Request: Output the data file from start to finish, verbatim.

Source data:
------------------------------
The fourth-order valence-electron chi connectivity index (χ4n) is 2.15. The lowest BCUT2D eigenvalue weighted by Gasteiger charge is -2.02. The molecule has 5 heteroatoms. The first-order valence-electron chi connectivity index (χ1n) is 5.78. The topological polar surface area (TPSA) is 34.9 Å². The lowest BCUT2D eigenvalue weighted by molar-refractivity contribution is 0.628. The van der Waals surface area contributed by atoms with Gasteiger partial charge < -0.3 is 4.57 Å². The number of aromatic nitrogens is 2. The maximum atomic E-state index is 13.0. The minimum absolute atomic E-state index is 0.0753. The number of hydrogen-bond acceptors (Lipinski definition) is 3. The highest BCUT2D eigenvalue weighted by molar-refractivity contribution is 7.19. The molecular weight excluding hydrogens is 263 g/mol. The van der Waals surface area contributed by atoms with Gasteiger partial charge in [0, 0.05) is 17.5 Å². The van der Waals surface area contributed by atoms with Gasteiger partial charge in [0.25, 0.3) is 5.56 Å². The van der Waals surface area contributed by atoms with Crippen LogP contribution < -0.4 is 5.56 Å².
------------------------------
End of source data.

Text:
The fourth-order valence-electron chi connectivity index (χ4n) is 2.15. The lowest BCUT2D eigenvalue weighted by Gasteiger charge is -2.02. The molecule has 5 heteroatoms. The first-order valence-electron chi connectivity index (χ1n) is 5.78. The topological polar surface area (TPSA) is 34.9 Å². The lowest BCUT2D eigenvalue weighted by molar-refractivity contribution is 0.628. The van der Waals surface area contributed by atoms with Gasteiger partial charge < -0.3 is 4.57 Å². The number of aromatic nitrogens is 2. The maximum atomic E-state index is 13.0. The minimum absolute atomic E-state index is 0.0753. The number of hydrogen-bond acceptors (Lipinski definition) is 3. The highest BCUT2D eigenvalue weighted by molar-refractivity contribution is 7.19. The molecular weight excluding hydrogens is 263 g/mol. The van der Waals surface area contributed by atoms with Gasteiger partial charge in [0, 0.05) is 17.5 Å². The van der Waals surface area contributed by atoms with Gasteiger partial charge in [0.25, 0.3) is 5.56 Å². The van der Waals surface area contributed by atoms with Crippen LogP contribution < -0.4 is 5.56 Å².